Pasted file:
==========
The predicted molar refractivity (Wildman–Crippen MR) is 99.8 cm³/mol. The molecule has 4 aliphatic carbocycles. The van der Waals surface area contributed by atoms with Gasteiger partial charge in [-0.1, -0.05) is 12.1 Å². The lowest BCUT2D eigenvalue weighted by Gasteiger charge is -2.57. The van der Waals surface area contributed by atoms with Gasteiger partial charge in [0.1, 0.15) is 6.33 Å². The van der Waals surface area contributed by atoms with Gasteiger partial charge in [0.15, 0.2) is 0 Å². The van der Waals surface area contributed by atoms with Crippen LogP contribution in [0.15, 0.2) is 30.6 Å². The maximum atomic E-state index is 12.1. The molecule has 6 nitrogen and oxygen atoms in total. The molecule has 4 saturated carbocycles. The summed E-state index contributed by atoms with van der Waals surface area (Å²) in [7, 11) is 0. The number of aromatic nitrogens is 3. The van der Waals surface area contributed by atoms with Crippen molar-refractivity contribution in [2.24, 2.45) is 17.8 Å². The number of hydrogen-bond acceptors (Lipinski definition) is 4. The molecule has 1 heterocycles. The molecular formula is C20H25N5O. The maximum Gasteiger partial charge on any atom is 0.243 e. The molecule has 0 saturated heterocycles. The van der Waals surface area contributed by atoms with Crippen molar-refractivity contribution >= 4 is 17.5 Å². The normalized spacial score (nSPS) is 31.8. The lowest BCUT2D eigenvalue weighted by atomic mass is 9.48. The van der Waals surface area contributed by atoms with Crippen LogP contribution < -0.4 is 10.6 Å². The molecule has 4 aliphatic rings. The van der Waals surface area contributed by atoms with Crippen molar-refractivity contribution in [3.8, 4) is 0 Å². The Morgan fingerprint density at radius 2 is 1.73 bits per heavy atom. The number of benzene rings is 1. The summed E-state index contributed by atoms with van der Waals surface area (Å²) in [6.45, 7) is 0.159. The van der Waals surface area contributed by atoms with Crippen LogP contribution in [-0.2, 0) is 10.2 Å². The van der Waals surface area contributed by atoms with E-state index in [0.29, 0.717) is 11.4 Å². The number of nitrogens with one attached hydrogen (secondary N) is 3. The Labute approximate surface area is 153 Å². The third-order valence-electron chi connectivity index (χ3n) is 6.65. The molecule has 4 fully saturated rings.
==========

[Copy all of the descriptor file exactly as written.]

The predicted molar refractivity (Wildman–Crippen MR) is 99.8 cm³/mol. The molecule has 4 aliphatic carbocycles. The van der Waals surface area contributed by atoms with Gasteiger partial charge in [-0.1, -0.05) is 12.1 Å². The lowest BCUT2D eigenvalue weighted by Gasteiger charge is -2.57. The van der Waals surface area contributed by atoms with Gasteiger partial charge in [0.1, 0.15) is 6.33 Å². The van der Waals surface area contributed by atoms with Gasteiger partial charge in [0.15, 0.2) is 0 Å². The van der Waals surface area contributed by atoms with Crippen LogP contribution in [0.15, 0.2) is 30.6 Å². The maximum atomic E-state index is 12.1. The molecule has 6 nitrogen and oxygen atoms in total. The molecule has 4 saturated carbocycles. The summed E-state index contributed by atoms with van der Waals surface area (Å²) in [7, 11) is 0. The number of aromatic nitrogens is 3. The van der Waals surface area contributed by atoms with Crippen molar-refractivity contribution in [2.24, 2.45) is 17.8 Å². The number of hydrogen-bond acceptors (Lipinski definition) is 4. The molecule has 1 heterocycles. The molecular formula is C20H25N5O. The maximum Gasteiger partial charge on any atom is 0.243 e. The molecule has 0 saturated heterocycles. The van der Waals surface area contributed by atoms with Crippen molar-refractivity contribution >= 4 is 17.5 Å². The normalized spacial score (nSPS) is 31.8. The lowest BCUT2D eigenvalue weighted by atomic mass is 9.48. The van der Waals surface area contributed by atoms with Crippen LogP contribution < -0.4 is 10.6 Å². The molecule has 4 aliphatic rings. The van der Waals surface area contributed by atoms with Crippen molar-refractivity contribution in [3.8, 4) is 0 Å². The Morgan fingerprint density at radius 2 is 1.73 bits per heavy atom. The number of benzene rings is 1. The summed E-state index contributed by atoms with van der Waals surface area (Å²) in [6.45, 7) is 0.159. The van der Waals surface area contributed by atoms with Crippen LogP contribution in [-0.2, 0) is 10.2 Å². The van der Waals surface area contributed by atoms with E-state index in [0.29, 0.717) is 11.4 Å². The number of nitrogens with one attached hydrogen (secondary N) is 3. The Labute approximate surface area is 153 Å². The third-order valence-electron chi connectivity index (χ3n) is 6.65. The molecule has 4 fully saturated rings.